Convergence along the dryline to the west should be minimal since
low level winds will parallel the boundary. So think if anything
forms it should be along the boundary in southern NEB and IA. There
does look like a weak perturbation moves overhead during the
afternoon which may also help storms develop along the front.
Initially 0-6km shear of around 35 kts suggest storms may have a
hard time organizing. 0-1 km shear parameters are even less
impressive in terms of tornado potential during the afternoon since
there is no real strong low level jet. Therefore think any storms
that form may tend to just set on the boundary and interact with one
another. However with the NAM showing instability on the order of
3000 J/kg, any storm that is able to remain discrete could pose a
greater risk. At this point, large hail looks to be the main
concern by the late afternoon. Have kept afternoon highs in the
upper 70s and lower 80s thinking the GFS is to pessimistic with
the low stratus.

.LONG TERM...(Saturday Night through Friday)
Issued at 341 PM CDT FRI APR 11 2014

Remainder of the weekend becomes much wetter and cooler. Main focus
Saturday evening should be in northern areas where front may dip in.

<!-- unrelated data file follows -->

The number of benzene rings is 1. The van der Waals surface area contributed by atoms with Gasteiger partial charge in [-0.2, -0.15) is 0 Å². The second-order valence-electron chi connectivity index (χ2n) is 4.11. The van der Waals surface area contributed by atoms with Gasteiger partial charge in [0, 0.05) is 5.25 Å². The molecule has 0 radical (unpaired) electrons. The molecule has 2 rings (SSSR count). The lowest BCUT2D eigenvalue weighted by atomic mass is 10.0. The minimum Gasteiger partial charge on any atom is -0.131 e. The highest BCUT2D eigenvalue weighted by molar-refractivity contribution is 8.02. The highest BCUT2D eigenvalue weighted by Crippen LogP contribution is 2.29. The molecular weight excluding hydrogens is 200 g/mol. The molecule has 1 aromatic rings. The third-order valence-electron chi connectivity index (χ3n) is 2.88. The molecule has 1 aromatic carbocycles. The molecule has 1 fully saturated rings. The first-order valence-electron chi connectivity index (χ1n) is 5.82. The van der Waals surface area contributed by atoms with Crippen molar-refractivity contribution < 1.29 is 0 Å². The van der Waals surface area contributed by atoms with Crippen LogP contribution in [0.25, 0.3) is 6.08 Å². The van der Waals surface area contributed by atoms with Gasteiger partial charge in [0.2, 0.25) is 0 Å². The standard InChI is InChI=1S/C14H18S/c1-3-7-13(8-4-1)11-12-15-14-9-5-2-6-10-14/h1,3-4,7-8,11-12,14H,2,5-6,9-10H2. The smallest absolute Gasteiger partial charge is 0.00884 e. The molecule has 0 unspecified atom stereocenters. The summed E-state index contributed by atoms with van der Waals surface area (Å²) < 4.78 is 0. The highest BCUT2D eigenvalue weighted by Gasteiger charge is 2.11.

Increasing low level jet over the boundary should lead to elevated
thunderstorms becoming more numerous into the late evening hours,
but could also see early evening storms in far northeast sections
continue. Outflows from any early evening convection could shift the
main focus a bit south, and southern sections also see some
potential for convection in isentropic lift and increasing low level
moisture. Elevated CAPE values still in the 1000-3000 J/kg range
especially near the boundary with enough shear for some
organization, with these values decreasing and increasing with time,
respectively, through the night. Surface wind speeds look to die off
in the evening and should keep surface parcels from convecting, so
still looking at hail and perhaps wind as the main severe weather

Cold front surges southeast across the remainder of the area by late
Sunday afternoon. Southern and eastern locations in more of the
concern for severe weather this day, though veered low level winds
and weaker instability should keep concerns similar to Saturday